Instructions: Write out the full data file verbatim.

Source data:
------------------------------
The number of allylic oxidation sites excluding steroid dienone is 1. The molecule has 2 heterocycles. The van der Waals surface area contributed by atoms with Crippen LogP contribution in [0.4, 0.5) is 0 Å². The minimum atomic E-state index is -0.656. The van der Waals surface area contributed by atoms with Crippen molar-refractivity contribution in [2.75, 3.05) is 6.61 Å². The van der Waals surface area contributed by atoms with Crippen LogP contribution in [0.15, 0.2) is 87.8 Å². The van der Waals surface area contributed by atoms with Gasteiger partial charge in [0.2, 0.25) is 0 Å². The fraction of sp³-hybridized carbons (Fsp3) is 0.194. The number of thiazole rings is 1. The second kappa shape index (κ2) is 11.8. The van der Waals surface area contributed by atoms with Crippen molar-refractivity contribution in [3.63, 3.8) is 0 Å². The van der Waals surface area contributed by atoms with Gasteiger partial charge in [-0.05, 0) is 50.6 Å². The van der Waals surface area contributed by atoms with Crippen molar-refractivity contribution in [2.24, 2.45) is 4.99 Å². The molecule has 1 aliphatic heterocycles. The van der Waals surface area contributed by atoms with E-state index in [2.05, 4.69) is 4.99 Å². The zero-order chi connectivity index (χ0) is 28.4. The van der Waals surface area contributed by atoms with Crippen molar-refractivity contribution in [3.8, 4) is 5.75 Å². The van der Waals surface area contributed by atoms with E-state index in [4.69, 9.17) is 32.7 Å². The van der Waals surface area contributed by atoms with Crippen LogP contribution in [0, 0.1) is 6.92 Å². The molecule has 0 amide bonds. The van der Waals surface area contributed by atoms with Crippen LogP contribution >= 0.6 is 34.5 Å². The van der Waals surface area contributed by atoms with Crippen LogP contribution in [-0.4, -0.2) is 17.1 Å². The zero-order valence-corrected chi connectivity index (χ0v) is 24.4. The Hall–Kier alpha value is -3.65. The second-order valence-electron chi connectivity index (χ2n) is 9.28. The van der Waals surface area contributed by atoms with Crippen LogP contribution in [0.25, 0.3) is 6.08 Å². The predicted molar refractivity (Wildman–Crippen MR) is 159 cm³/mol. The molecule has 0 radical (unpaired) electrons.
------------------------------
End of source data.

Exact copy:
The number of allylic oxidation sites excluding steroid dienone is 1. The molecule has 2 heterocycles. The van der Waals surface area contributed by atoms with Crippen LogP contribution in [0.4, 0.5) is 0 Å². The minimum atomic E-state index is -0.656. The van der Waals surface area contributed by atoms with Crippen molar-refractivity contribution in [2.75, 3.05) is 6.61 Å². The van der Waals surface area contributed by atoms with Crippen LogP contribution in [0.15, 0.2) is 87.8 Å². The van der Waals surface area contributed by atoms with Gasteiger partial charge in [0.2, 0.25) is 0 Å². The fraction of sp³-hybridized carbons (Fsp3) is 0.194. The number of thiazole rings is 1. The second kappa shape index (κ2) is 11.8. The van der Waals surface area contributed by atoms with Crippen molar-refractivity contribution in [3.63, 3.8) is 0 Å². The van der Waals surface area contributed by atoms with Gasteiger partial charge in [-0.05, 0) is 50.6 Å². The van der Waals surface area contributed by atoms with Crippen molar-refractivity contribution in [2.24, 2.45) is 4.99 Å². The molecule has 1 aliphatic heterocycles. The van der Waals surface area contributed by atoms with E-state index in [2.05, 4.69) is 4.99 Å². The zero-order chi connectivity index (χ0) is 28.4. The van der Waals surface area contributed by atoms with Crippen molar-refractivity contribution in [3.8, 4) is 5.75 Å². The van der Waals surface area contributed by atoms with E-state index in [4.69, 9.17) is 32.7 Å². The van der Waals surface area contributed by atoms with Crippen LogP contribution in [0, 0.1) is 6.92 Å². The molecule has 0 amide bonds. The van der Waals surface area contributed by atoms with Crippen LogP contribution >= 0.6 is 34.5 Å². The van der Waals surface area contributed by atoms with Crippen LogP contribution in [-0.4, -0.2) is 17.1 Å². The zero-order valence-corrected chi connectivity index (χ0v) is 24.4. The Hall–Kier alpha value is -3.65. The second-order valence-electron chi connectivity index (χ2n) is 9.28. The van der Waals surface area contributed by atoms with Crippen LogP contribution in [0.25, 0.3) is 6.08 Å². The predicted molar refractivity (Wildman–Crippen MR) is 159 cm³/mol. The molecule has 0 radical (unpaired) electrons.